Destined to play

From classical violin to metal guitar, Tim Snider plays it all

Tim Snider eschews “dead white guy” (classical) violin for modern music.

Tim Snider eschews “dead white guy” (classical) violin for modern music.

Photo By David Robert

Prodigy. It’s a term Tim Snider may have squirmed at as a child and would probably resist now. But hear Snider’s story—and his passionate performance on the violin—and the label’s bound to be evoked.

Just call it fate.

“My grandmother was dying when I was born,” Snider explains. “She held me in her arms and said, ‘He’s going to be a violin player.’ “

His grandmother’s dying words turned prophetic when Snider, at age 3, saw violinist Itzhak Perlman perform on Sesame Street.

“I ran into the kitchen [where my mom was] and said, ‘I want to play violin,’ and she just about passed out,” Snider says. “I learned how to play music before I knew my ABCs. When other kids were playing with their trucks, I had my violin.”

Snider has been making music ever since, although not always music of the classical variety. Snider, who graduated from Reno High School in June, put down the violin in sixth grade but couldn’t stay away from music for long. In seventh grade, he picked up the guitar and never looked at music the same way again. He discovered the punk music scene and began writing his own music on the guitar. Snider now plays electric guitar in the metal band Inflexus.

“Playing classical music, it’s great, but you’re playing dead white guy stuff all the time,” Snider says. “But [when] writing music, I get to share the music that I hear in my head.”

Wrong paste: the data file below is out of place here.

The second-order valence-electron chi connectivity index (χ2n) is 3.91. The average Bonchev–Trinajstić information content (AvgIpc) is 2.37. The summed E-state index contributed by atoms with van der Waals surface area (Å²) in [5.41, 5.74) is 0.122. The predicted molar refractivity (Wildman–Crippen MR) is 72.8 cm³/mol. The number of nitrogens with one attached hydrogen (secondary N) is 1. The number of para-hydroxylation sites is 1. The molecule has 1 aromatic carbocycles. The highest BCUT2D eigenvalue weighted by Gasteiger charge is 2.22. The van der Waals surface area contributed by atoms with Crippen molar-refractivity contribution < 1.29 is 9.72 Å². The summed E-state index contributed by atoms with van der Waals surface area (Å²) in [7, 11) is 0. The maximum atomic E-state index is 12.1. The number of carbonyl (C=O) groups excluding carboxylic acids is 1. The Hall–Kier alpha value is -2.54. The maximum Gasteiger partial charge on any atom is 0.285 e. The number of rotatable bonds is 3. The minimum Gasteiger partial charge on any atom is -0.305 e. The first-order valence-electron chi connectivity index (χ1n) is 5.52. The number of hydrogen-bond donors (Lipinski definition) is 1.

Ultimately, however, Snider was drawn back to his roots. He picked up the violin again last November, this time shying away from the “dead white guy stuff” and developing a more improvisational style.

“I’ve been applying what I learned with the guitar to violin,” Snider says. “I think the violin is still unexplored. I love to jam with people and not know what the hell’s coming next, to just sing through [the] instrument.”

Snider says he uses electric guitar effects, such as distortion and delay pedals, on the violin. He has also been listening to Celtic music, the fiddle and jazz violin lately for inspiration.

There is no end, it seems, to Snider’s musical interests. Although he loves to jam with other solo artists on the violin and play metal with Inflexus, Snider is most excited about Jibe, a project that he formed with a flamenco guitar player. Snider writes violin and acoustic guitar tunes for the band, which plays “kick-back acoustic stuff with a Latin flair.”

Amid these varied musical pursuits, a conventional job in the corporate world is beginning to look less interesting to the recent high school grad.

“I just made the decision to pursue music as a career,” Snider says. “It’s been a tough decision. I’m at the point now where I could go to school and make a lot of money, or I could follow my dreams.”

Retrospectively, perhaps, the path was pretty clear.

“I just want to share music,” Snider says. “I can’t see myself doing anything else.”

Little wonder, since his vision began at the tender—and prodigious—age of 3.